In 1856 the first synthetic dye was created, and this set off a whole new era for colouring textiles. Synthetic dyes became easier to use, could produce more vibrant and reliable colours, and freed fabric producers from the limitations of which dye plants grew locally or could be reliably traded.

The domino effect that the first synthetic dye set off in the textile industry has led to synthetic dyes making up 90% of those used in the textile sector today.

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However, more natural, plant based dyes haven’t faded from existence. Some sustainable fashion houses primarily use natural dyes, as do some small scale textile producers, artisans and crafters, particularly those operating in the organic production arenas.

How to Make Dye from Plants

The process for making dyes from plants can differ slightly depending on the plant being used, however it does normally follow the same overall steps. Plants must be harvested and prepared, this generally means chopping, tearing or dicing plant material.

A dye bath must then be created by covering the plant material in warm or boiling water, this is then simmered for some time. The length of time the bath is simmered for does depend on the type of plant being used to create the dye, as well as factors such as the desired strength of colour.

However, it is not uncommon for dye baths to be simmered for about an hour in order to obtain the correct level of dye. A good indication of when the dye is ready is when the original plant material has significantly faded.

Natural dyes
A dye-works with baskets of dyestuffs, skeins of dyed yarn, and heated vats for dyeing,

The dye bath should then be strained to remove any plant matter or other material, leaving just the coloured liquid. To dye textiles, clean fabric must be treated with a mordant (vinegar is commonly used for this) prior to dying to ensure the colour fixes properly to the fabric. Fabric can then be placed in the dye to take on the hue.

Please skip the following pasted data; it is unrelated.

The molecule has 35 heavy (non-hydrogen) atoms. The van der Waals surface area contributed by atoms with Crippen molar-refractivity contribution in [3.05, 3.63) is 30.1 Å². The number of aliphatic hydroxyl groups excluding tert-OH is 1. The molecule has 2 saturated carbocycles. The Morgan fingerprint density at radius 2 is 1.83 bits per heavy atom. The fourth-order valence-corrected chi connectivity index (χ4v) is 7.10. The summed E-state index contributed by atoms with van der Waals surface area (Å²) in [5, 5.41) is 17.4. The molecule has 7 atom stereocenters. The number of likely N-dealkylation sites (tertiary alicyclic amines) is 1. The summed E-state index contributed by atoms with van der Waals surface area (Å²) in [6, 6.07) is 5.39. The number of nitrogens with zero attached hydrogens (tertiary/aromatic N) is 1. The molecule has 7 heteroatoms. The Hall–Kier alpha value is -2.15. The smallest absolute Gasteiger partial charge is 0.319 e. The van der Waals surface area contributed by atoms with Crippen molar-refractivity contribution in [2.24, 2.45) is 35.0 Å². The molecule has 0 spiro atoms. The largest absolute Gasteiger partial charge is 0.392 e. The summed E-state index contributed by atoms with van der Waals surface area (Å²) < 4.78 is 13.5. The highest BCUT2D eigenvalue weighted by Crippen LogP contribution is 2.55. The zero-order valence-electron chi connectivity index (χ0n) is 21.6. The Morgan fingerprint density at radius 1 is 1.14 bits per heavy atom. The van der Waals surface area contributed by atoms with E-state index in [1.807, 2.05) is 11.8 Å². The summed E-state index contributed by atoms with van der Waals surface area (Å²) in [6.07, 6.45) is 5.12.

Premade Plant Dyes

It’s important to remember when using natural plant dyes that they are more prone to fading than modern synthetic dyes. This may mean that textiles have to be recoloured more frequently or additional care must be taken with these products to limit fading.

There are some retailers that sell plants specifically for their colourant properties and there are retailers that sell premade plant dyes. Of course, there is also the option of collecting plants to make dyes.

Highwaymen in a woodland
Natures dye factory

If foraging for plants to make dye it is good to remember to get permission from local landowners or authorities before taking plant matter. Being mindful not to disturb the habitats of local flora and fauna, and to ensure that you are confident in picking the correct plants or asking an expert for assistance before foraging.

This can help to ensure that not only are the right plants collected to create a vibrant colour, but potentially harmful or protected flora is not mistakenly foraged.

From Warriors to Artisans

There is no shortage of plants growing in Britain that can be used to create a wide variety of dyes. With a little know-how the plants growing in hedgerows and across woodland floors can be implemented to make rich and varied colours.

These plants have held a particularly important place in the history of Britain with the colours they created being recorded in Roman war texts to influencing socio-political laws of Elizabethan England.

Today, these plants still hold an important place in society. They offer a more eco-friendly and gentler way to create dye in a world struggling with its environmental impact. Plant dyes provide the means for many modern artisans to make their products and the storied history of plant dyes continues growing across the UK.